A new non-profit venture hopes to unleash community 3D printing to power impactful initiatives.
Hope3D is a project started by student Sam Suchin, and it offers a straightforward proposal that depends on the altruism of participants. Hope3D will select what it considers a worthy project, and then leverage a network of community 3D printer operators to produce the parts required to complete the project.
“Hope3D utilizes home consumer 3D Printing to crowd-source projects that improve our world. We wish to assemble a community of makers equipped with 3D printers that will fabricate parts for our various initiatives.”
Large objects are near impossible to 3D print with a single device due to the slow speed and small build volumes inherent in this type of equipment. Even the largest commonly available 3D printers have small build volumes. Thus larger projects are rarely, if ever, done.
Both of these projects attempted to produce larger objects by breaking the model down into small printable pieces. While the kayak was 3D printed over a lengthy period by a single operator, the Washington bust was crowdsourced: pieces were farmed out to individuals willing to lend a hand by printing out a piece or two.
If making one piece takes, say, two hours, a hundred-piece object would take over a week to complete. Or only two hours if done by a hundred 3D printers.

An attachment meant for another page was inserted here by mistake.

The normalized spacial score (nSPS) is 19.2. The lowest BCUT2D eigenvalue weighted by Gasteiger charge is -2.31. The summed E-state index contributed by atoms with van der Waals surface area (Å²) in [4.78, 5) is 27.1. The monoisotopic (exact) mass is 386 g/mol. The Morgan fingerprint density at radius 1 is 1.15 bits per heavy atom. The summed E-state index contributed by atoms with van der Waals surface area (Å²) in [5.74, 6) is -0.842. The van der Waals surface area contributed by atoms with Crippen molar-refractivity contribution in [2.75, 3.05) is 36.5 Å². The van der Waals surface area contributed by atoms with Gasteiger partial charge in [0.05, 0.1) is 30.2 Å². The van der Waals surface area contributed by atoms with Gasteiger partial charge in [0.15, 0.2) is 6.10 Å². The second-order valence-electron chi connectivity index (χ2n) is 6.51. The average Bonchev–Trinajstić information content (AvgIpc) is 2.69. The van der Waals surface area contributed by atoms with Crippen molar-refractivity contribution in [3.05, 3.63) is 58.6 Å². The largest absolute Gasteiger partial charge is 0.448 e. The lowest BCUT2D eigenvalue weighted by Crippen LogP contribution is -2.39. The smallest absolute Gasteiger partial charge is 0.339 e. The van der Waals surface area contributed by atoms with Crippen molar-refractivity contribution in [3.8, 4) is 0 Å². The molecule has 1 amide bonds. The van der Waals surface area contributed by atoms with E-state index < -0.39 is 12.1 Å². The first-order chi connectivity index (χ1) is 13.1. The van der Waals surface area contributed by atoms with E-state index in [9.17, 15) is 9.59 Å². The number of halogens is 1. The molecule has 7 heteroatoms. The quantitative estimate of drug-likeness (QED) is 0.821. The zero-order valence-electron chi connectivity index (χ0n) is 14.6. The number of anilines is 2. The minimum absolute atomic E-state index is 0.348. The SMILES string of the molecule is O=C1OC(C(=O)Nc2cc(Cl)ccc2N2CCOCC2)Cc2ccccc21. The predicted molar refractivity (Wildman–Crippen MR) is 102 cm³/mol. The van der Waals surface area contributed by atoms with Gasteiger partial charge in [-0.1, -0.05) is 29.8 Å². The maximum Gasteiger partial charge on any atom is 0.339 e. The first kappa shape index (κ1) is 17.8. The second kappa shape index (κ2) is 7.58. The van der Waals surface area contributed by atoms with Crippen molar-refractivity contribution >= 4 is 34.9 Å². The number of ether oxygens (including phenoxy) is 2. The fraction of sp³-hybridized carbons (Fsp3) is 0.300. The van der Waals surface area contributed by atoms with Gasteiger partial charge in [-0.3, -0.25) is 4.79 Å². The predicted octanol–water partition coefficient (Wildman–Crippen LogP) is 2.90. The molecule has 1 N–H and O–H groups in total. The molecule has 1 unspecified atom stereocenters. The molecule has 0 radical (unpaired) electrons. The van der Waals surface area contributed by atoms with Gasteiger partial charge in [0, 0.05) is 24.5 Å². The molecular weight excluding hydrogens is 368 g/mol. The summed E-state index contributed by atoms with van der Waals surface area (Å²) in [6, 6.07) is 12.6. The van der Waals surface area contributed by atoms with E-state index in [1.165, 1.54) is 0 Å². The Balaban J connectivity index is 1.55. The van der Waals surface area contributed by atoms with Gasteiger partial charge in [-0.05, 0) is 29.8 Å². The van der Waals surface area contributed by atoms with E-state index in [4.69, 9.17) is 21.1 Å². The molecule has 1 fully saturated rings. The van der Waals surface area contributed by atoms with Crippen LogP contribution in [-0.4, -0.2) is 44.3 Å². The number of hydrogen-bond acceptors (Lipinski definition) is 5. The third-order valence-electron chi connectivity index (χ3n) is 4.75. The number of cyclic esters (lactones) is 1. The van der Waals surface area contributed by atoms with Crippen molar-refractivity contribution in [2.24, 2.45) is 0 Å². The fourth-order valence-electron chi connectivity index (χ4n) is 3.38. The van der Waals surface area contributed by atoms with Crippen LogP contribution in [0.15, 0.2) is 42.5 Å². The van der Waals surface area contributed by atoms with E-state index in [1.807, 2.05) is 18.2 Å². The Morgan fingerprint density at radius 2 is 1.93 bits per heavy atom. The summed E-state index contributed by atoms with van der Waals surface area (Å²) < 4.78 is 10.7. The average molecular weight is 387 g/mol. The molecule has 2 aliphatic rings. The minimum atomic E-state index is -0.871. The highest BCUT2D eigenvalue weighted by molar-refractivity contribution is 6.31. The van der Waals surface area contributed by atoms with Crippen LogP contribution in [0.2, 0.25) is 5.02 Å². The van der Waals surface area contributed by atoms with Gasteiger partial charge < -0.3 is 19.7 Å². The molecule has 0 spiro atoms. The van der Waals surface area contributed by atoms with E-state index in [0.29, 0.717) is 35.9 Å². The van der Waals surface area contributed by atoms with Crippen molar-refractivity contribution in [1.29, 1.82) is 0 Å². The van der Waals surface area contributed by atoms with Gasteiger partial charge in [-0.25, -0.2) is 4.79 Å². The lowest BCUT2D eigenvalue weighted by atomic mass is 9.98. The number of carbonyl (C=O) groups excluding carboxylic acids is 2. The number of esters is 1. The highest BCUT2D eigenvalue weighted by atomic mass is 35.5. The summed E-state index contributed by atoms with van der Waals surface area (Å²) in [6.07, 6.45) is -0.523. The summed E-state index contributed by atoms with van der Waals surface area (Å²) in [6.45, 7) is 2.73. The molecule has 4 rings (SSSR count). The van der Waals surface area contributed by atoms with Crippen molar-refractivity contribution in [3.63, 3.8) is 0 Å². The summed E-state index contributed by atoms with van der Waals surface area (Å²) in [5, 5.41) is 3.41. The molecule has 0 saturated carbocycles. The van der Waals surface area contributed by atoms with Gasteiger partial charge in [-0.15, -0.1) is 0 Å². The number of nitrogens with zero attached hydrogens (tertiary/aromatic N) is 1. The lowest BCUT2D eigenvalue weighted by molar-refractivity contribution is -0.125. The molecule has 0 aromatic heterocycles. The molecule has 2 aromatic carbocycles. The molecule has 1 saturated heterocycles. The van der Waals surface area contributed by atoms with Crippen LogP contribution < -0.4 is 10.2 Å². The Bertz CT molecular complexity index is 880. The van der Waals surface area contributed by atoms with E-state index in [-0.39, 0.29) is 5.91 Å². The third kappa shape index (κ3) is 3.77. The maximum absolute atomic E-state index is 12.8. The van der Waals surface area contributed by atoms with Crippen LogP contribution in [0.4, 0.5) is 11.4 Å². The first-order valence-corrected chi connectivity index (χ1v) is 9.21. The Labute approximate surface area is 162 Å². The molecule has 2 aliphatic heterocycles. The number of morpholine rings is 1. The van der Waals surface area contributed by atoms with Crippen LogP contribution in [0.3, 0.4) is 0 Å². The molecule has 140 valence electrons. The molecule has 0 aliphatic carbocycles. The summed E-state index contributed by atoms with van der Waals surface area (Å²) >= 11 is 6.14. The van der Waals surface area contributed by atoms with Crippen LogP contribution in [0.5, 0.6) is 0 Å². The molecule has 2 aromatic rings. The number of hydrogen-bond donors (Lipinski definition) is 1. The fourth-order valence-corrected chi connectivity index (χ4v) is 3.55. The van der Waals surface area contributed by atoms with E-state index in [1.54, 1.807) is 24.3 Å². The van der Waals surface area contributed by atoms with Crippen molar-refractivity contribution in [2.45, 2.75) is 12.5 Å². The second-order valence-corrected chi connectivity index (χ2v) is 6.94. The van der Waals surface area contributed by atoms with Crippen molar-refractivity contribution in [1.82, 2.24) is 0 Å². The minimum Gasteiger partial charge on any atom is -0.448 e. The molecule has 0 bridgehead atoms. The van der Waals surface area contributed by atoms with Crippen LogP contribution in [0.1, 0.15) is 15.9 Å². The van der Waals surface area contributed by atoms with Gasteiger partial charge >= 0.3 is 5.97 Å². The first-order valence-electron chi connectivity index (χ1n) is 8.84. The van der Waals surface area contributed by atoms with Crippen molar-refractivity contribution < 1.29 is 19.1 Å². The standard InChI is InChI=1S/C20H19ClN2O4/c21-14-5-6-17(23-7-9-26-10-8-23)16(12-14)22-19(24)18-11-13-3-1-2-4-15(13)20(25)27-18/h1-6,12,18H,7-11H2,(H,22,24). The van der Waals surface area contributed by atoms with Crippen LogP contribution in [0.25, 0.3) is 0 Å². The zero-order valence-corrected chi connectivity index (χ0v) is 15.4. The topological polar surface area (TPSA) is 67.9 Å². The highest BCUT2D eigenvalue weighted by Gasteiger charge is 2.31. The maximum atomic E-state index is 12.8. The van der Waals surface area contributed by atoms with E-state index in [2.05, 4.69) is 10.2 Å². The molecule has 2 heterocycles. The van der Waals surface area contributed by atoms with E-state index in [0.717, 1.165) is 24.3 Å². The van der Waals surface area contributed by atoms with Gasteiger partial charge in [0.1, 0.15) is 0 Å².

That’s the essence of Hope3D: to leverage idle 3D printers (and filament) to produce a small physical contribution. These were assembled together – hence the checkerboard appearance of the projects – to complete the final object. This is much like George Crowdsourcington, but with an ongoing list of worthy projects.
Suchin has selected the first project to be an artificial coral reef. “Project Reef” is described as:
“This project aims to produce a massive crowd-sourced artificial coral reef that will surmount the habitual approaches that are detrimental to the environment. Crowd-sourcing parts allows us to implement an artificial reef that would cost thousands for a fraction of the price. PLA material is a bio-friendly alternative to the harmful substances that are submerged into the ocean from common artificial reefs. Hope3D has designed an artifical reef that enables easy implementation, versatile application, and produces great results.”
A subsequent project appears to be “Project Vision”, which will “fabricate devices for the visually impaired”.
The project has just launched and is supported by several 3D print companies, including Robo3D (whose equipment appears in the image at top), eSun, MakeAnything, Direct Dimensions, re:3D, and the Pollination project, who awarded the initiative a cash grant to help spur it forward.
We believe this is a worthy initiative and one that can easily be supported by the hundreds of thousands of desktop 3D printers now installed around the world. Surely many of these can contribute a part or two to a project now and then.
I also call on the other 3D print companies to consider supporting this venture, as I know many would appreciate the work being undertaken.